– Gautama Buddha –
certified life coach
systemic business coach
Be the author, not the actor in your life
I was in love with psychology ever since my high school days. When I finished the exams in my first academic year, I became the mother of my first son. I graduated at the time when he started school and my second son was only 1 year old. I couldn’t find a job as a psychologist but was given a chance to start working in the newly opened public information service as a journalist. I fell in love with journalism, as well as with the underlying dynamics and communication of journalism and stayed in that profession for more than 20 years.
I have worked in various media outlets, as an editor of news, editor in chief of business news, investigative journalist, columnist and author of an own political debate show. In 2015, when my third son turned one, my husband got a job in Vienna, so we decide to move to Austria. I realized that I would not be able to be actively involved as a Macedonian journalist given the distance which affected my professional contacts and sources of information. This is when I started reflecting on how to adapt to the new “reality” and make the new context meaningful for me.
The first year I felt confused as if “I had lost the ground under my feet” regarding my professional identity. I read a lot about other people’s experiences and on one occasion, a close friend of mine approached me and gave me advice. She said: “You are a psychologist, you love dealing with psychology and you love people and communication. Why don’t you try working as a life coach and counselor?” I could “see myself” in that occupation immediately.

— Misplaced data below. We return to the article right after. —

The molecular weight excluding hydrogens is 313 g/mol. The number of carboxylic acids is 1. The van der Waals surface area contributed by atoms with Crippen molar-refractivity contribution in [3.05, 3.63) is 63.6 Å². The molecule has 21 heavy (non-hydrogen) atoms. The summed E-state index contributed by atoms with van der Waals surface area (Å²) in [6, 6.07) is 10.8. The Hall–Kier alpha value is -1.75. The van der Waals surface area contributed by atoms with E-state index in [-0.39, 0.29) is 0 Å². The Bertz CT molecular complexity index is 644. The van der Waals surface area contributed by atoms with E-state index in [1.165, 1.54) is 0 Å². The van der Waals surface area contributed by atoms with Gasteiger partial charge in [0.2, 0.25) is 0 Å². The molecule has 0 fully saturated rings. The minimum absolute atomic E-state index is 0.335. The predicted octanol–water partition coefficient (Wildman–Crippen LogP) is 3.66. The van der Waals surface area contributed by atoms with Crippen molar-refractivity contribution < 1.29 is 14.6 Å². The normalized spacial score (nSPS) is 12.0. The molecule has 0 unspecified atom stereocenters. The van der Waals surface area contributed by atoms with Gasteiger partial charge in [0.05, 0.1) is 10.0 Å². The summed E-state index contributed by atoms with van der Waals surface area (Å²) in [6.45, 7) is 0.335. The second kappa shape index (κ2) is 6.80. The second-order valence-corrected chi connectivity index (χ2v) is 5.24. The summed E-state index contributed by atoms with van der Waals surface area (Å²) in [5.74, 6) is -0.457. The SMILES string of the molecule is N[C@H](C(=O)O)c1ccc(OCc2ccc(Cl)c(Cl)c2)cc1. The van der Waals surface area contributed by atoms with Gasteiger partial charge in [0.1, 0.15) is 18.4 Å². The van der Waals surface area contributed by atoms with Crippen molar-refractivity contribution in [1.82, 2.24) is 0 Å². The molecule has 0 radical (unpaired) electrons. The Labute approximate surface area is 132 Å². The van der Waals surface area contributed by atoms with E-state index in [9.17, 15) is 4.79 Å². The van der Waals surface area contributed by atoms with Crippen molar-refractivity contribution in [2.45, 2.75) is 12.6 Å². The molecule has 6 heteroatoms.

Indeed, taking this path meant a lot of new challenges. My university degree in psychology was indeed a basis, however, I had to take classes in the German language and then complete the 2,5 years of Life coaching and counseling training in order to obtain a diploma and certified license. Most important in this profession is to possess skills such as being able to communicate with, show empathy, acceptance and understanding providing solution-oriented support to people. I realized that I had acquired all those skills from my private and professional experiences. Everything that I went through, led me to this path. My personal hardships and challenges, thousands of interviews, analyses, debates have helped me to develop my managerial and mentoring skills. All the experiences were my resources for all subsequent challenges. Now I feel deep gratitude for this learning process. In fact, the quest for my new professional identity helped me to get back in touch with my authentic self. That is, to grasp the steering wheel of my life in my own hands. To enjoy the freedom of choice, decision-making and pursuing my life goals with full responsibility. I’ve gained self-confidence so I could no longer waste the energy building an idealized self-image, but rather, invest in ideals of my most authentic self. I built healthy confidence in people important to me, who support me and help me to personally grow. To understand that all my hardships, challenges and tears were not a matter of “bad luck” but rather my treasures and resources. As well as my successes, love and joy. Every new experience enriches one’s capacity to personally “respond” to the circumstances that surround one’s life and the life we all desire.